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Reviews: ‘Red Riding Hood,’ ‘Battle: LA’

March 30, 2011
By Tony Rutherford, letters@graffitiwv.com
Red Riding Hood

Vampires and werewolves have found an unlikely stake in popular culture.

“Twilight’s” present day teen moon-blood romance gives way for a crack at remolding a “fairy tale.”

Instead of being based in the 21st-Century, however, “Red Riding Hood” regresses into the middle ages, with its Inquisition, witch paranoia and devil werewolf, are religious zealots who kill and torture in the name of God.

Those in an unnamed village grab axes and bats to end the reign of a relentless sacrificial superstition to prevent an inevitable human sacrifice. The traveling priest who purveys the deeds of the hellish human wolf instills more fear than the wolf itself. Except, unlike others facing the bite of a creature repulsed by silver, this stalking wolf has a target.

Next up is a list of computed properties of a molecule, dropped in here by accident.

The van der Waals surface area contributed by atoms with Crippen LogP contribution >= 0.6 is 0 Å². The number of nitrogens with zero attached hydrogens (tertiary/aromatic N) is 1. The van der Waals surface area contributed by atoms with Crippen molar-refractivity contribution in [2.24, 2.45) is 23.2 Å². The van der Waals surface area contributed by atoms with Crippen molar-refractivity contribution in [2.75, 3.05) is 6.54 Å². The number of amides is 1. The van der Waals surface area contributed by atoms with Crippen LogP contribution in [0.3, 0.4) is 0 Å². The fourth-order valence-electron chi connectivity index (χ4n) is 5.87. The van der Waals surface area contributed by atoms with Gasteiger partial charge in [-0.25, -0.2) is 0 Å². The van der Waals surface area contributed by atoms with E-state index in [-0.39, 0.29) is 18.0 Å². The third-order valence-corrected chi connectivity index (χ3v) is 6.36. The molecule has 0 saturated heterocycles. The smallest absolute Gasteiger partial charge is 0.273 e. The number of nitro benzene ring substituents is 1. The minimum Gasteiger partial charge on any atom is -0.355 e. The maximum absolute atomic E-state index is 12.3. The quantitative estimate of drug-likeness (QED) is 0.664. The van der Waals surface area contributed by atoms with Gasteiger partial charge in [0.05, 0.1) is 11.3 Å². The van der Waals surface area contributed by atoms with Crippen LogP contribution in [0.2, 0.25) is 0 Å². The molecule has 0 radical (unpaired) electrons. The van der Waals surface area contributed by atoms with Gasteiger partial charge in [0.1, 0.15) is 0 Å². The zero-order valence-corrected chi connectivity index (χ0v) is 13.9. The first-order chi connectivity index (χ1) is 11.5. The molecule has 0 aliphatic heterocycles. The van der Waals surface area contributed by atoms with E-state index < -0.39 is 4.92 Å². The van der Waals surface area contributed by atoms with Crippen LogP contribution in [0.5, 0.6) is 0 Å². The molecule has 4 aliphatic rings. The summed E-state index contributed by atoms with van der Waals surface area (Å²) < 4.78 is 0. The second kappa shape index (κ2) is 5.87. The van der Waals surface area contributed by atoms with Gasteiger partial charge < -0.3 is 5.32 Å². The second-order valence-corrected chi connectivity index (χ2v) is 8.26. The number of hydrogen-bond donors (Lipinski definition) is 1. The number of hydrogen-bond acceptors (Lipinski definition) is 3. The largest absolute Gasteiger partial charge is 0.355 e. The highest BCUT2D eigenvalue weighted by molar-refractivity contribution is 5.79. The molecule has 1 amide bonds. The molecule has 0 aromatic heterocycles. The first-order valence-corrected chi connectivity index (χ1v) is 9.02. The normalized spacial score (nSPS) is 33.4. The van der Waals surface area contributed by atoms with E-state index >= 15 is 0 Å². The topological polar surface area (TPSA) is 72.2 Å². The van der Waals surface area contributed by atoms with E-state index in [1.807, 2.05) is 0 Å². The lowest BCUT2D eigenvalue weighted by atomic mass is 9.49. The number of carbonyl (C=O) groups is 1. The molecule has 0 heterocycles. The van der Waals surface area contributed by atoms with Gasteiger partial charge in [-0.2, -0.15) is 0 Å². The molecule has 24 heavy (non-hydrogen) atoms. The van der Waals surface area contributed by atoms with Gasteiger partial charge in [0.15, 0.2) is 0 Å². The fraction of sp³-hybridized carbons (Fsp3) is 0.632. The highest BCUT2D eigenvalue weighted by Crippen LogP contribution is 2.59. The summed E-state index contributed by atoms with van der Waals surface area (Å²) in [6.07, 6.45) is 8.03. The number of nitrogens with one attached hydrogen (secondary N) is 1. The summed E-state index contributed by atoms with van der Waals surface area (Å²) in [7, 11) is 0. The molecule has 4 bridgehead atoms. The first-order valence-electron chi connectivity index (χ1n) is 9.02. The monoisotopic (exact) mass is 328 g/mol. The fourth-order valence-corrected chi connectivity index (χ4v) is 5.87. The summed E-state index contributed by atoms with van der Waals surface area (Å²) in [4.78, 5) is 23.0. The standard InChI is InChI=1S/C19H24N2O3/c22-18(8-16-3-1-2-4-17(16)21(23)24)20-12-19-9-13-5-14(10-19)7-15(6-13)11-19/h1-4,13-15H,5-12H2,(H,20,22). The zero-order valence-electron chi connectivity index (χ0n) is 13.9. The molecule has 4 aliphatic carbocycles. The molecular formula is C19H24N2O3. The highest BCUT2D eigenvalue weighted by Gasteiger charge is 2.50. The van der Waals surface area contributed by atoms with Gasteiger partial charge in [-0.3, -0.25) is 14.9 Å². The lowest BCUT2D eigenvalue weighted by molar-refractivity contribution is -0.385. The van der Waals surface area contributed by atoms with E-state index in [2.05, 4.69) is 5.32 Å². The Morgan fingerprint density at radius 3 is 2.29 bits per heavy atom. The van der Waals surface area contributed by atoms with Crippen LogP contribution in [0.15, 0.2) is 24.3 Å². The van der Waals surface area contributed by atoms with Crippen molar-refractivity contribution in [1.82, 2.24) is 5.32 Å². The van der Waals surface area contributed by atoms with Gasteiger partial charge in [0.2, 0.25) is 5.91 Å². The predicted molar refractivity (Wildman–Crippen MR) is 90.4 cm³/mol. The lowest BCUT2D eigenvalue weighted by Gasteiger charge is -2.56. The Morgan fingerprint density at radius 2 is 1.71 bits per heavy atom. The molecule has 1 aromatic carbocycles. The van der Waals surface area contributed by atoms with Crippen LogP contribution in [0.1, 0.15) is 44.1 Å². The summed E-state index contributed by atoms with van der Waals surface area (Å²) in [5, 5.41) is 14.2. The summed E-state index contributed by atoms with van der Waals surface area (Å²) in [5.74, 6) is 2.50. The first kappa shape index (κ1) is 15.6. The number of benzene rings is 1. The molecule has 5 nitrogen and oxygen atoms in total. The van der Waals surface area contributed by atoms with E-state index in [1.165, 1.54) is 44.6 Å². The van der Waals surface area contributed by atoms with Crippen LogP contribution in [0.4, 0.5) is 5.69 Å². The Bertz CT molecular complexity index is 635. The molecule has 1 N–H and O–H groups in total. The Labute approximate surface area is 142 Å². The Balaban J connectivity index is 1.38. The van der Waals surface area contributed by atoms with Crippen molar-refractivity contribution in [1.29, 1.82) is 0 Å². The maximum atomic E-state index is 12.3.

When the “father” arrives, the men proudly display the wolf head. He boastfully grimaces that it’s not the animal or its head would have returned to human form.

Aside from the red attire and the wolf, filmmakers make little connection with this trip to granny’s house in the woods to the fairy tale with “Little” in front of it.

And what does this have to do with Little Red Riding Hood? Red’s (Amanda Seyfried) facing a forced marriage to the prince - the red cape a wedding present from her grandmother.

Aside from a continuing mystery of “who is” the wolf in human form, there’s no dark and dreadful medieval atmosphere. Romance, wolf body count, and torture didn’t do anything for me.

As for Seyfried, she’s attractive, but has a generic personality that scores few empathic points, even when chained as wolf bait.

Battle: Los Angeles

Introducing its lead characters with subtitled names and ranks, “Battle: Los Angeles” has an Orson Welles “War of the Worlds” conjecture and effects that would pass for blockbuster.

However, neither the characters nor the war torn city have a faint feel of reality.

Close-up special effects are awesome; those representing the demolished cityscape, too CGI.

You may enjoy the lasers and splatters, but you only need to catch a few frames of the recent Japanese tragedy to dismiss this “Battle” as too unreal.
 
 

 

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